¶16     Imposing the CRNCA time limit on actions taken without meetings does not impair the substantive rights of unit owners’ associations. See § 38-33.3-301 (“Neither the choice of entity nor the organizational structure of the association shall be deemed to affect its substantive rights and obligations under this article.”). Instead, reading the statutes together to avoid conflicts, the CRNCA’s time limit for actions without meetings merely provides a procedure to implement such associations’ substantive right to amend their declarations.

¶17     Nevertheless, here, the Association argues that the General Assembly intended associations to have an indefinite time in which to vote without a meeting on declaration amendments, because the absence of a time limit in CCIOA should be recognized as intentional. The Association has not cited, nor have we found in Colorado, a case applying this principle where one statute incorporates the terms of another by reference. Instead of dictating the specific procedures that must be followed in amending declarations, CCIOA incorporates Colorado corporate law by reference. §§ 38-33.3-108, 38-33.3-218, 38-33.3-319. On this basis, the Association’s citations are distinguishable.2

¶18     The Association also argues that the General Assembly is presumed to have known that the CRNCA’s predecessor, which applied to nonprofit corporations when CCIOA was adopted, did not impose a time limit on actions without meetings. Colorado Nonprofit Corporation Act, § 7-23-110, C.R.S., repealed by 1997 Colo. Sess. Laws, S.B. 97-91, § 1. Thus, according to the Association, the General Assembly did not intend for one to be imposed thereafter. But the General Assembly is also presumed to have known of amendments to the CRNCA, including the sixty-day time limit on actions without meetings, when it incorporated the revised statute by reference into CCIOA. See 1997 Colo. Sess. Laws S.B. 97-91 (amending law of corporations referenced in CCIOA to include the CRNCA in the place of its predecessor).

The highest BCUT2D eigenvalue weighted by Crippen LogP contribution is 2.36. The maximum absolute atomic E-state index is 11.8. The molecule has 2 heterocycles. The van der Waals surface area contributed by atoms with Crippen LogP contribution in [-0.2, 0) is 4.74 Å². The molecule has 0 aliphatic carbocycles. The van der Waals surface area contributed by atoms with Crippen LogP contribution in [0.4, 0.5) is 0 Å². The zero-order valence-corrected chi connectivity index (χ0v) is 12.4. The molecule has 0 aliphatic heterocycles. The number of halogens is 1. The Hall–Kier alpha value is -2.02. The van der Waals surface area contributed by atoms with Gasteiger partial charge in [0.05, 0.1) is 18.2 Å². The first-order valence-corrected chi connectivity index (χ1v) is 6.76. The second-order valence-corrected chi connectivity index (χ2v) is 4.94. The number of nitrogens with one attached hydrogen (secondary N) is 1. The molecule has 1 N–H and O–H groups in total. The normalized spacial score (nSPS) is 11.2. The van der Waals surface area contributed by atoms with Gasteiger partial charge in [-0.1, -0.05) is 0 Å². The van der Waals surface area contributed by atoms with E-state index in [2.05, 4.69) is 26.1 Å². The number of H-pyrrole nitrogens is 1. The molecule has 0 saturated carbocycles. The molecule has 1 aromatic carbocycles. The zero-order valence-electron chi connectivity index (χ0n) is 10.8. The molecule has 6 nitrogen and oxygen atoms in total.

¶19     Further, the differences in the corporate structures available to associations support the interpretation that the General Assembly intended the laws of the chosen corporate structure to supplement CCIOA’s terms. Compare CRNCA, § 7-127-107, C.R.S. 2013 (procedures for actions without meetings for nonprofit corporations requiring members’ votes), with Colorado Business Corporation Act, § 7-108-202, C.R.S. 2013 (procedures for actions without meetings taken by directors of for-profit corporations). To nevertheless conclude that the General Assembly intended declaration amendment voting time frames to be of indefinite duration would ignore the differences between associations that have directors and those that do not. Cf. § 38-33.3-102(1)(c) (“[I]t is the policy of this state to give developers flexible development rights.”).

¶20     Therefore, we conclude that nonprofit unit owners’ associations are bound by the CRNCA’s sixty-day time limit when they seek to amend declarations without a meeting. Accordingly, because the Association did not comply with this limit, the attempt to remove Article 14 from the Declaration was ineffective.

IV. The Statutory Power to Engage in “Litigation” under CCIOA
Section 38-33.3-302(1)(d) Includes Arbitration

¶21     CCIOA establishes the power of unit owners’ associations to “[i]nstitute, defend, or intervene in litigation or administrative proceedings . . . on matters affecting the common interest community.” § 38-33.3-302(1)(d) (emphasis added). The trial court interpreted “litigation” to include both judicial proceedings and arbitrations. Thus, it held that the mandatory arbitration provision did not infringe on the Association’s statutory power to “[i]nstitute . . . litigation.” Although the question is close, we agree with the trial court.

¶22     CCIOA does not define “litigation.” See § 38-33.3-103. Nor does the Uniform Common Interest Ownership Act (Uniform Act), on which CCIOA is based. See Uniform Act, § 1-103 (2008); Giguere v. SJS Family Enters., Ltd., 155 P.3d 462, 467 (Colo. App. 2006) (explaining CCIOA was based on the Uniform Act). Thus, “where the legislature has not expressly defined a statutory term or otherwise limited its meaning, that term must be given its ordinary meaning.” Marquez v. People, 2013 CO 58, ¶8.